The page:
Eating disorders run rampant among image-obsessed youth

Caitlin Connors

Studies indicate that by their first year of college, up to 18 percent of women have a history of bulimia and in their four years of college, one in 15 girls will be bulimic. According to the same studies, on Villanova’s campus alone, 20 percent of students are believed to engage in anorexic or bulimic eating behaviors.

In gyms on campus, students take time out from their hustled lives to sweat away with weights or cardio workouts. On a warm day, the sidewalks are filled with students stomping sneakers as they go for a daily run. Is the scene described a montage for a Nike commercial? Or a sign of abuse? In a society where according to USA Today, the second top-selling book in America (defeated only by J.K. Rowling’s “Harry Potter”) is Dr. Atkins’ “New Diet Revolution,” are Villanova students simply living healthy, or are they quietly suffering from a dangerously normalized addiction?

Every fall, students pack their suitcases, kiss their parents goodbye outside the entrance to their dorms and bound eagerly away from the world they knew to the adulthood they had dreamed of as a child, dressed in their parents oversized clothes. As millions before have done, they begin their new lives without the support net of family and friends. Thrust into hallways of unknown faces, some students reasonably feel lost with an unmanageable load of work, school and being accepted. And it is this pressure to fit in which opens the door to unhealthy substitutions for patience.

Perhaps at Villanova, a prestigious university in academics and a place where the effort for physical attractiveness equals that for a thesis paper, students are more susceptible to these substitutions.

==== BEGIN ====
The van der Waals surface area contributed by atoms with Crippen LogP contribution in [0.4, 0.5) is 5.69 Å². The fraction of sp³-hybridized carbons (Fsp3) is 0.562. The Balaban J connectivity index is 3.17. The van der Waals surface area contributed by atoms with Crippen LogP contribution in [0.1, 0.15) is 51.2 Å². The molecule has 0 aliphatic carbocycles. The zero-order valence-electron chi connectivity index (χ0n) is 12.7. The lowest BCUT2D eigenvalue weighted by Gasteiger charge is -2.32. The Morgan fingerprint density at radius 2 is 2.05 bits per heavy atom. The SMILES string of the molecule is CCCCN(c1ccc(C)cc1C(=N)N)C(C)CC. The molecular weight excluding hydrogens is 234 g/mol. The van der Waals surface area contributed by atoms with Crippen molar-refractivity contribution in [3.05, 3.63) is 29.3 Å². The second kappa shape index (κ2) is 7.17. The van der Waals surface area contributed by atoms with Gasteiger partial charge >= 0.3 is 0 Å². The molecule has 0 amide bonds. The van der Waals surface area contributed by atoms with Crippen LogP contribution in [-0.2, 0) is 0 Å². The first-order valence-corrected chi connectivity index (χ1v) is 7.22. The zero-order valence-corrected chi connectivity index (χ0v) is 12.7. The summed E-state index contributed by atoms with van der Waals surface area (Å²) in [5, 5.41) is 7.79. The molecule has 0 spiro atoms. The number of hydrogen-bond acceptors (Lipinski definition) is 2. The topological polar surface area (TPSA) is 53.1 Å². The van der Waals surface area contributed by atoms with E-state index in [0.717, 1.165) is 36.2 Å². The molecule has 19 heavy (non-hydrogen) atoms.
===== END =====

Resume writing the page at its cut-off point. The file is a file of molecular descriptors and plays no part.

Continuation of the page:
Community outreach coordinator at The Renfrew Center, a non-profit eating disorder clinic in Philadelphia, Molly Ahrens says, “Because college years are a time of transition, those are prime times when eating disorders are developed.”

An anonymous Villanova student, who is a recovering bulimic, finds college an especially hard time to fight her resurfacing problem. “Since I struggled with an eating disorder in high school, I’ve really had a hard time since being here at Villanova because it seems to be all around me and so accepted,” she says.

If statistics show that one of every four college women have some sort of eating disorder, then around 1,844 students of the 7,375 enrolled at Villanova would statistically have an eating disorder. But who is to blame for these seriously high numbers? Is it the fault of the university, or are college females simply easy targets for this psychological villain?

“Middle-class adolescents and women in their twenties with a strong orientation toward academic achievement and a traditional lifestyle, including marriage, are most vulnerable,” says Boskind and White in their book, “Bulimiarexia: The Binge/Purge Cycle.”